- The Washington Times - Wednesday, January 17, 2001

RICHMOND The House Militia and Police Committee has become the place where bills in Virginia's General Assembly go to die.

The speaker of the House has sent the committee bills ranging from issuing a new license plate for supporters of the Million Mom March to easing the criminal penalty for sodomy and from prohibiting drivers from using cellular phones to authorizing more counties to use red-light cameras.

The bills will be heard and most think quickly disposed of by the committee, which was reconstituted with mostly rural lawmakers last year to stall gun-control bills, but as a byproduct takes a dim view of bills that tweak the edges of personal liberty, like red-light cameras.

"Everyone knows that's the committee where he's sending things to die," said Steve Vaughan, spokesman for the House Democratic Caucus.

Speaker S. Vance Wilkins Jr., who names committee members in addition to assigning bills, said sending these bills to Militia rather than Courts of Justice or Transportation where the bills have gone in previous years is just a matter of efficiency.

But everyone else is in on the joke, with some members favorable to the committee's philosophy affectionately calling it the "bubba caucus."

Having a "killing committee" is invaluable to the speaker, since he can send bills he dislikes there.

The latest victim is a bill that would allow police to pull a car over if they see its occupants not wearing seat belts. The speaker first sent the bill to Transportation, where it has passed before and was expected to pass again.

But last week, he changed his mind and successfully persuaded the committee to send it to Militia, where backers say they don't have anywhere near the votes to be approved.

"The speaker is putting the bill in Militia and Police for no other reason than to kill it. He is doing everything in his power to make sure the bill doesn't make it to the House floor," said David Kelly, a spokesman for the Virginia Coalition for Child Safety, which is lobbying for the bill.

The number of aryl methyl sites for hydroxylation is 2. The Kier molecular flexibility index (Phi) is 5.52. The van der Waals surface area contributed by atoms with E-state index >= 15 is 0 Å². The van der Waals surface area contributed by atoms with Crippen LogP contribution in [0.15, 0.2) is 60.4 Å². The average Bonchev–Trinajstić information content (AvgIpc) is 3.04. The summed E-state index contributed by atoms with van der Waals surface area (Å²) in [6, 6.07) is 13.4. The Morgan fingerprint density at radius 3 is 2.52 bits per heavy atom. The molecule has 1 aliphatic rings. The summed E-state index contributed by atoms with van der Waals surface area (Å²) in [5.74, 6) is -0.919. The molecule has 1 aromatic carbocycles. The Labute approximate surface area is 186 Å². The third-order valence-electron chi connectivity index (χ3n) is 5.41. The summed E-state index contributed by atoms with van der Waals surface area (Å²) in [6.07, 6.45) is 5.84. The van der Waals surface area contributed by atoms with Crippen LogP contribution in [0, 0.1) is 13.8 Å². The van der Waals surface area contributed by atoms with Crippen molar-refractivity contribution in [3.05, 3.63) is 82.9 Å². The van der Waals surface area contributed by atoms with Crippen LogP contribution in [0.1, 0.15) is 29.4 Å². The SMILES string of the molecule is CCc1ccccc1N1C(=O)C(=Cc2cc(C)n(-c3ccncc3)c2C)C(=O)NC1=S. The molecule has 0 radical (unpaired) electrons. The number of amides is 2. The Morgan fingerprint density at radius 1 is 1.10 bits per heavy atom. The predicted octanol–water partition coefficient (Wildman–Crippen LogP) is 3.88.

Delegate Brian J. Moran, Alexandria Democrat and Transportation Committee member, called the move to send the bill out of that committee unfortunate because Transportation has gained expertise on the issue over the years. Other members say the same holds true for the Courts committee, which has gained a certain amount of expertise on the matters before it over the years.

Mr. Wilkins said the bills he sent to Militia this year mostly address traffic infractions and misdemeanors that he felt were appropriate for the committee, since its purview includes police. He said his move will take some of the pressure off Courts of Justice and Transportation, and is a precursor to consolidating and eliminating some committees next year.

Two years ago, when Democrats were still in power, Militia was a little-used committee that considered only two dozen bills. As of Monday night, there were 74 bills in Militia, 131 in Transportation and 189 in Courts.

Other lawmakers have picked up on the committee's usefulness in killing bills they don't like.

On Monday, the full House was considering a bill already passed by Transportation to restrict teen-age drivers when Delegate William P. Robinson, Norfolk Democrat, tried to have the bill sent to Militia and Police.

"I just didn't like the bill," he said, adding that he figured it would get a cooler reception from Militia and Police than it got in the Transportation Committee. "It was not a friendly motion by any means."

Having a killing committee is not a Republican invention. Members said that under former Speaker A.L. Philpott, the Courts of Justice Committee was used as the committee bills were sent to "when they needed to be put to sleep."

"When I was an intern down here in '87, when I was in law school, it was that way," said Delegate David B. Albo, Fairfax Republican.

Under former Speaker Thomas W. Moss Jr., a Democrat who lost the position in the Republican takeover last year, it was more a matter of procedure than intent, lawmakers said. Traditionally, the committee received many more bills than it could handle, so on the last night bills could be approved, the committee killed lots of legislation members found unworthy.

But Mr. Wilkins' moves have created a few problems. One issue came up in the committee's first meeting Monday when lawmakers realized they were considering a bill while a very similar one had been sent to Courts of Justice. That means it's possible two similar bills could reach the House floor something the committee system is supposed to prevent.

Still, members from both parties agreed that the speaker has the right to do what he's doing.

"If I were speaker, I'd do the very same thing, because I'd want to kill some stuff," said Delegate Thomas M. Jackson Jr., Carroll County Democrat.

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